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At Thomson Reuters, we don’t fear the changing landscape

Debra Walton  Managing Director, Customer Proposition, Financial & Risk, Thomson Reuters

Debra Walton  Managing Director, Customer Proposition, Financial & Risk, Thomson Reuters

I recently traveled to Gdynia, Poland, to celebrate the 10th anniversary of our European operations center there. To mark the anniversary, I was privileged to participate in a panel discussion with former Polish finance minister Lezek Balcerowicz. He was instrumental in pushing through Poland’s economic reforms in the 1990s, paving the way for companies such as Thomson Reuters to operate there.

The financial services sector has undergone more change in the last ten years than it has at any time in its history. The combination of regulation, big data, and technology has created a perfect storm of disruption, forcing banks to rethink the way they operate and serve customers, about whom much more can be known than before. It’s fostered the launch and rapid growth of companies in sectors that barely existed ten years ago, including cloud computing, mobile, social media, on-demand, and financial technology (also known as FinTech).

At Thomson Reuters we’re not afraid of that type of disruption – we’re working to lead it and help clients navigate change. Firms that don’t embrace new ideas and approaches are likely to find themselves losing ground to their rivals.

Much of our effort is related to big data, an essential tool for dealing with global regulations, which have grown significantly in number and complexity during the past decade. On another front, financial technology companies are coming up with new ideas about managing money, while peer-to-peer lending is threatening to disrupt a key pillar of traditional banking. The costs required to implement new strategies have risen significantly. Change is here to stay. As some pundits say, it’s the “new normal” – and we’re embracing it.

My talk with Lezek Balcerowicz centered around the wide range of challenges facing today’s financial markets. I offered up some indications of how much has changed during the 10 years we’ve been in Gdynia. Regulations such as Basel III, Solvency II, GAAP Topic 820, and Dodd-Frank have been implemented in the wake of the financial crisis. By mid 2013, the world was creating six exabytes of data every other day, a huge leap from the six exabytes generated during the entire course of world history as of 2003.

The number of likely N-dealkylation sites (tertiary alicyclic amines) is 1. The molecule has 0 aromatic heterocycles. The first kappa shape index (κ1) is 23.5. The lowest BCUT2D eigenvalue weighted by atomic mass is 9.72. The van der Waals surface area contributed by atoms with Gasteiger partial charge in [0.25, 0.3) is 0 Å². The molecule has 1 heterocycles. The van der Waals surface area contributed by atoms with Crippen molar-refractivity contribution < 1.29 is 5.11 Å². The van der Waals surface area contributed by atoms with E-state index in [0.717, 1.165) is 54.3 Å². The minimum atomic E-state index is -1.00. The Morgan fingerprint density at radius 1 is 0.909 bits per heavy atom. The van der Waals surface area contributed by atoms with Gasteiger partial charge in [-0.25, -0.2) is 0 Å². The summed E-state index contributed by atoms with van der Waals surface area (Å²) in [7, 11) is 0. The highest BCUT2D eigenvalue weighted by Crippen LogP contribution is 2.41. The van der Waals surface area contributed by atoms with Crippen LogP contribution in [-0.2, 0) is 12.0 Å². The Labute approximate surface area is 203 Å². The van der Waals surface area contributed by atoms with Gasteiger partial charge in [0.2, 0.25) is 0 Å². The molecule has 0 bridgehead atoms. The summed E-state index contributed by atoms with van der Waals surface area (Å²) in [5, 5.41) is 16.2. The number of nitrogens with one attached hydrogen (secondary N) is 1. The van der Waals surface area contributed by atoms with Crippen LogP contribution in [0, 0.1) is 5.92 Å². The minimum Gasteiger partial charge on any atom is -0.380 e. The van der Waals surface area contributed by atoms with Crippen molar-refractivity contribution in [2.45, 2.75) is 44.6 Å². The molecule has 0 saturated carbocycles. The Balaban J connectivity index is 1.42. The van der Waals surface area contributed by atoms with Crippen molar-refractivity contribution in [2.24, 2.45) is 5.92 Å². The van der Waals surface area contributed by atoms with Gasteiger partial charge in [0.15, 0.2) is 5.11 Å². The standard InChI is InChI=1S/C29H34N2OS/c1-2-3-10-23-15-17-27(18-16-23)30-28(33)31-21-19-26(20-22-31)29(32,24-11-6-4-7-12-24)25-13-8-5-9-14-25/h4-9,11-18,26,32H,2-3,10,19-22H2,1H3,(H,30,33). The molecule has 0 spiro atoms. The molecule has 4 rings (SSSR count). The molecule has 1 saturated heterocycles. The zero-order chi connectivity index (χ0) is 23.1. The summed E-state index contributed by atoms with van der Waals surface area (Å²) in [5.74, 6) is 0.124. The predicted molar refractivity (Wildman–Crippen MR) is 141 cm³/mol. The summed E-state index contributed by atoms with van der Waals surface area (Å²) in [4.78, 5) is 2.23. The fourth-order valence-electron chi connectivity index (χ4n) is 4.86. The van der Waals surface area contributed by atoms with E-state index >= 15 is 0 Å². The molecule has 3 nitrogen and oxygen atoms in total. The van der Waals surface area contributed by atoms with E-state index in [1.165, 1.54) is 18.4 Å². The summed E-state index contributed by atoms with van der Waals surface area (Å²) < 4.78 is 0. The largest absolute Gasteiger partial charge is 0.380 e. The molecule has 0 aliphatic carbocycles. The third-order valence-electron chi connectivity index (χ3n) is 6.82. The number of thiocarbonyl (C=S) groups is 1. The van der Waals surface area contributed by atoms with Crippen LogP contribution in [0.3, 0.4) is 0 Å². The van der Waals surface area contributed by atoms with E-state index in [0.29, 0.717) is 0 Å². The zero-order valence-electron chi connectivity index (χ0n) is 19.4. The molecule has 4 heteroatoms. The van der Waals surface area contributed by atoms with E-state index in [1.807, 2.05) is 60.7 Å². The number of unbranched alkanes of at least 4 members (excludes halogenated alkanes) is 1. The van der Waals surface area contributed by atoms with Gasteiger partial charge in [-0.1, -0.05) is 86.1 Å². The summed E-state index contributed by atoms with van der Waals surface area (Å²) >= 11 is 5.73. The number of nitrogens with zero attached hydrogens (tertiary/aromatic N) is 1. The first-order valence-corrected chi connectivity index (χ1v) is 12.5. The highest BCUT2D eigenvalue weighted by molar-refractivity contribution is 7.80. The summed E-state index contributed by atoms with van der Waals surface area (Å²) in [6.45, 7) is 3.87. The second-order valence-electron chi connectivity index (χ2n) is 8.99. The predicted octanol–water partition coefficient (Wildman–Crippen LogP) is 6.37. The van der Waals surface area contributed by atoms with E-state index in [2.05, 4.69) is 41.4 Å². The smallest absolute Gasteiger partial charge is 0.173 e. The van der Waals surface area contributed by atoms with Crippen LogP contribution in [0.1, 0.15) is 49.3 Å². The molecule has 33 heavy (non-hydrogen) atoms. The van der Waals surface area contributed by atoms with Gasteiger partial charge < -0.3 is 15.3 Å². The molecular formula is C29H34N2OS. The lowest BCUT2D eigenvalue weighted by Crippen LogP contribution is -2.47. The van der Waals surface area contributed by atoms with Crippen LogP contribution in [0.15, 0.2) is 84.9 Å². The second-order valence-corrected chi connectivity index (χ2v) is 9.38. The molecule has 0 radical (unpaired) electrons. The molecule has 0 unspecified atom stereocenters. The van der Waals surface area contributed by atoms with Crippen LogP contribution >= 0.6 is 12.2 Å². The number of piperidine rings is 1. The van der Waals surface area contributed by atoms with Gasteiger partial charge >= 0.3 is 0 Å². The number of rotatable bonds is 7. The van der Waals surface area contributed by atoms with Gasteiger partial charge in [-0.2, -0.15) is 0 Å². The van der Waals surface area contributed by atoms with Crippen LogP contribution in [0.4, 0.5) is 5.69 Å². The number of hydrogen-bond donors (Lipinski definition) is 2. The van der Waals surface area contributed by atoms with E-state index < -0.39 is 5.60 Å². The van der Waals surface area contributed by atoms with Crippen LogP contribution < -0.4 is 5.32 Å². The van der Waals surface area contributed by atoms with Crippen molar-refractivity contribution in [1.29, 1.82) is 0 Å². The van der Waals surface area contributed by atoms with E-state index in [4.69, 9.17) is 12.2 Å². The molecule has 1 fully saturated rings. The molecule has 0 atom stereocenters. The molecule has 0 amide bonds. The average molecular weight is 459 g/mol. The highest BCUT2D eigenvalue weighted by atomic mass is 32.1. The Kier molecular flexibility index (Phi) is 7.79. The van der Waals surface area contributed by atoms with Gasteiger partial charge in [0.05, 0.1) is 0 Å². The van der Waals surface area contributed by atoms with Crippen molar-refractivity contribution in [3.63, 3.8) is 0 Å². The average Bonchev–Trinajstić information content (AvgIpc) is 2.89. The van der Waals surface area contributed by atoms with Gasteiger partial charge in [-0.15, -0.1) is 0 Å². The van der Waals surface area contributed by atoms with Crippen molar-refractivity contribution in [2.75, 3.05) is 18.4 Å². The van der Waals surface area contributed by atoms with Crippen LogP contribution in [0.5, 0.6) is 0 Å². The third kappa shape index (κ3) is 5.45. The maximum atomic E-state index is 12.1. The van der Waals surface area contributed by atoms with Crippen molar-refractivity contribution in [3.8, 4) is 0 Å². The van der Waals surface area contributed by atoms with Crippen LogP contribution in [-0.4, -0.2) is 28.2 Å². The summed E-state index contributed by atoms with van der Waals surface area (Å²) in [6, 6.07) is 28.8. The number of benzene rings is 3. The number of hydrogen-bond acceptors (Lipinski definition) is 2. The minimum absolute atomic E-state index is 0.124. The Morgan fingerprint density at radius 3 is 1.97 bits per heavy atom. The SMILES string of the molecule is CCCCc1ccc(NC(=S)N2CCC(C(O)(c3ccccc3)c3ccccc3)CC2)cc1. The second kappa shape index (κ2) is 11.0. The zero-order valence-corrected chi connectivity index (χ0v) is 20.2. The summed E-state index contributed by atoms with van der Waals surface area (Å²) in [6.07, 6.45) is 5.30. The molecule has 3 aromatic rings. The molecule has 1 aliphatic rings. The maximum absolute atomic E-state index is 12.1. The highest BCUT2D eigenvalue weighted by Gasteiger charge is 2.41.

Regulation and data challenges top of mind for customers

Regulation is a major driver of change at banks. After the financial crisis, regulators in the U.S. and Europe significantly increased their efforts aimed at preventing another meltdown. The problem is that it’s not simply a matter of one set of regulations in one country, but an intricate network of rules imposed by many countries, creating a major logistical – not to mention costly – challenge for global banks. The paradox is that this seemingly onerous burden may not be such a bad thing if it forces banks to be more efficient and transparent.

The explosion of big data is another challenge. Data is the fuel that drives financial markets, but the sheer amount of it means banks must invest large sums in systems to manage it and derive insight. If they don’t proceed carefully, they risk losing ground instead of gaining it. Again, cost is an issue. The technology and tools required to meet regulations and manage big data don’t come cheap, but they will pay off in the long run.

All of this presents an opportunity for Thomson Reuters to partner with financial institutions in old and new ways. We’re helping clients manage big data, and our growing partner ecosystem and open-data platform gives them the resources they need to use data in a manner that best suits their business strategies.

The fintech opportunity